The introduction of the DPO figure does not represent a news for itself. It is not a completely new professional figure even though his presence was not mandatory. Who is the Data Protection Officer? He/She is a professional with specific skills in laws and best practices concerning data protection.
Do we need a DPO?
There are several scenarios where a DPO is mandatory and he/she is systematically nominated by the owner of the processing operations or by the responsible for the processing operations in three specific occasions:
- When a public authority runs the processing operations (except from the operations ran by courts)
- When the processing operations consist and require the regular and systematic monitoring of the data subjects on a large scale
- When the processing operations concern, on a large scale, sensitive data or data related to criminal convictions or felonies.
In all the different scenarios is up to the owner of the processing operations and the responsible for the processing operations whether to choose a DPO or not. Moreover, these figures can delegate an external source such as an association or a third party that can appoint a DPO.
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What are the skills of a DPO?
A DPO must prove his/her skills and professional qualities. Basically, the owner of the processing operations / responsible for the processing operations need to consider his/her preparation in data privacy and data processing, both on a theoretical and a practical field. A DPO can be chosen amongst the employees of the data controller. In addition, we can choose a freelance or an independent contractor. Anyway, the data of the DPO must be disclosed to data subjects and communicated to the competent control authority.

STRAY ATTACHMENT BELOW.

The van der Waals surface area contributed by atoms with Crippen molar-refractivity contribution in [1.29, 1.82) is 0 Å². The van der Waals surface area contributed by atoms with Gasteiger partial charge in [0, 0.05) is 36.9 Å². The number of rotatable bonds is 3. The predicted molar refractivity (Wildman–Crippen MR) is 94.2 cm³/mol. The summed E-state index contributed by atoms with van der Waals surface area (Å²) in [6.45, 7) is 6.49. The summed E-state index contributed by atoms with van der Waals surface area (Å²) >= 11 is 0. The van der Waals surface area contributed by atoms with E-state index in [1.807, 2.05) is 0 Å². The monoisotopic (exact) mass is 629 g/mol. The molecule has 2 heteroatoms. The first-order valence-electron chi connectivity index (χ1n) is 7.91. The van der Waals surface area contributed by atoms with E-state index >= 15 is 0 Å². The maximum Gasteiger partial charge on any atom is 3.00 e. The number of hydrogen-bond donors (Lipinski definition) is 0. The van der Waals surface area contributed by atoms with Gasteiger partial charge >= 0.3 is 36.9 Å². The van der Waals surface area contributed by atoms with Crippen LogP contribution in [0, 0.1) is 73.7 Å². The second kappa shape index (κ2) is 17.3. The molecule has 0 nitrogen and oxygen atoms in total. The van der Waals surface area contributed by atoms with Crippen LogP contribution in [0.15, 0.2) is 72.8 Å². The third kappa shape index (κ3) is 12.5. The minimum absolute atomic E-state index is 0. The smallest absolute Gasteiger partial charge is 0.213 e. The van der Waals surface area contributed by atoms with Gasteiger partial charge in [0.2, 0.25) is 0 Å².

The responsibilities of a DPO
According to Article 39 of the GDPR ( GDPR guide ) a DPO has several tasks:
“The data protection officer shall have at least the following tasks:
- to inform and advise the controller or the processor and the employees who carry out processing of their obligations pursuant to this Regulation and to other Union or Member State data protection provisions;
- to monitor compliance with this Regulation, with other Union or Member State data protection provisions and with the policies of the controller or processor in relation to the protection of personal data, including the assignment of responsibilities, awareness-raising and training of staff involved in processing operations, and the related audits;
- to provide advice where requested as regards the data protection impact assessment and monitor its performance pursuant to Article 35;
- to cooperate with the supervisory authority;
- to act as the contact point for the supervisory authority on issues relating to processing, including the prior consultation referred to in Article 36, and to consult, where appropriate, with regard to any other matter.
The data protection officer shall in the performance of his or her tasks have due regard to the risk associated with processing operations, taking into account the nature, scope, context and purposes of processing.”
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A DPO and the right protection tool
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